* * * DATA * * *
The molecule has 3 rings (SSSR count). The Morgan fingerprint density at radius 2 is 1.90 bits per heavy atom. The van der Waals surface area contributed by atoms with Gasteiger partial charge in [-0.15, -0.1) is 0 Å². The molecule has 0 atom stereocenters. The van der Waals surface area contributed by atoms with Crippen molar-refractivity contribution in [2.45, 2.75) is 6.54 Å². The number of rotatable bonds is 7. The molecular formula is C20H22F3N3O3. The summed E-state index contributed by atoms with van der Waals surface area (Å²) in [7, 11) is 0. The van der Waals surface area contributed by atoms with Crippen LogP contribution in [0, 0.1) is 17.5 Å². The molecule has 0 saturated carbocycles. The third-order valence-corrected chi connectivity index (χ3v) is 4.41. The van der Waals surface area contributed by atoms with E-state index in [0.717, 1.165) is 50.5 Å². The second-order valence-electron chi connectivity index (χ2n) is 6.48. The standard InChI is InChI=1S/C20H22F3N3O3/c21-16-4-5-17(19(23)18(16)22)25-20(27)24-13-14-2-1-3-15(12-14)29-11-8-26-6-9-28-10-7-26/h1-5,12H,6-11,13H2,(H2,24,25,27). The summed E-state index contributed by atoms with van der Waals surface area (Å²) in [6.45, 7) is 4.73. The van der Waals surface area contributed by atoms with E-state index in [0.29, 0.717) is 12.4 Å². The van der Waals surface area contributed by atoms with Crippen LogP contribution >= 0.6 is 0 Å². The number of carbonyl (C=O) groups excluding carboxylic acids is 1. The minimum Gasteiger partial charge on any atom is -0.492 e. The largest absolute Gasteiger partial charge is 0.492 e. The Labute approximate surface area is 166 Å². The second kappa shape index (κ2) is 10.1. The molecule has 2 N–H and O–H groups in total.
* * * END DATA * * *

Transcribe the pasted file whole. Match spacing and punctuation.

The molecule has 3 rings (SSSR count). The Morgan fingerprint density at radius 2 is 1.90 bits per heavy atom. The van der Waals surface area contributed by atoms with Gasteiger partial charge in [-0.15, -0.1) is 0 Å². The molecule has 0 atom stereocenters. The van der Waals surface area contributed by atoms with Crippen molar-refractivity contribution in [2.45, 2.75) is 6.54 Å². The number of rotatable bonds is 7. The molecular formula is C20H22F3N3O3. The summed E-state index contributed by atoms with van der Waals surface area (Å²) in [7, 11) is 0. The van der Waals surface area contributed by atoms with Crippen LogP contribution in [0, 0.1) is 17.5 Å². The molecule has 0 saturated carbocycles. The third-order valence-corrected chi connectivity index (χ3v) is 4.41. The van der Waals surface area contributed by atoms with E-state index in [0.717, 1.165) is 50.5 Å². The second-order valence-electron chi connectivity index (χ2n) is 6.48. The standard InChI is InChI=1S/C20H22F3N3O3/c21-16-4-5-17(19(23)18(16)22)25-20(27)24-13-14-2-1-3-15(12-14)29-11-8-26-6-9-28-10-7-26/h1-5,12H,6-11,13H2,(H2,24,25,27). The summed E-state index contributed by atoms with van der Waals surface area (Å²) in [6.45, 7) is 4.73. The van der Waals surface area contributed by atoms with E-state index in [0.29, 0.717) is 12.4 Å². The van der Waals surface area contributed by atoms with Crippen LogP contribution >= 0.6 is 0 Å². The number of carbonyl (C=O) groups excluding carboxylic acids is 1. The minimum Gasteiger partial charge on any atom is -0.492 e. The largest absolute Gasteiger partial charge is 0.492 e. The Labute approximate surface area is 166 Å². The second kappa shape index (κ2) is 10.1. The molecule has 2 N–H and O–H groups in total.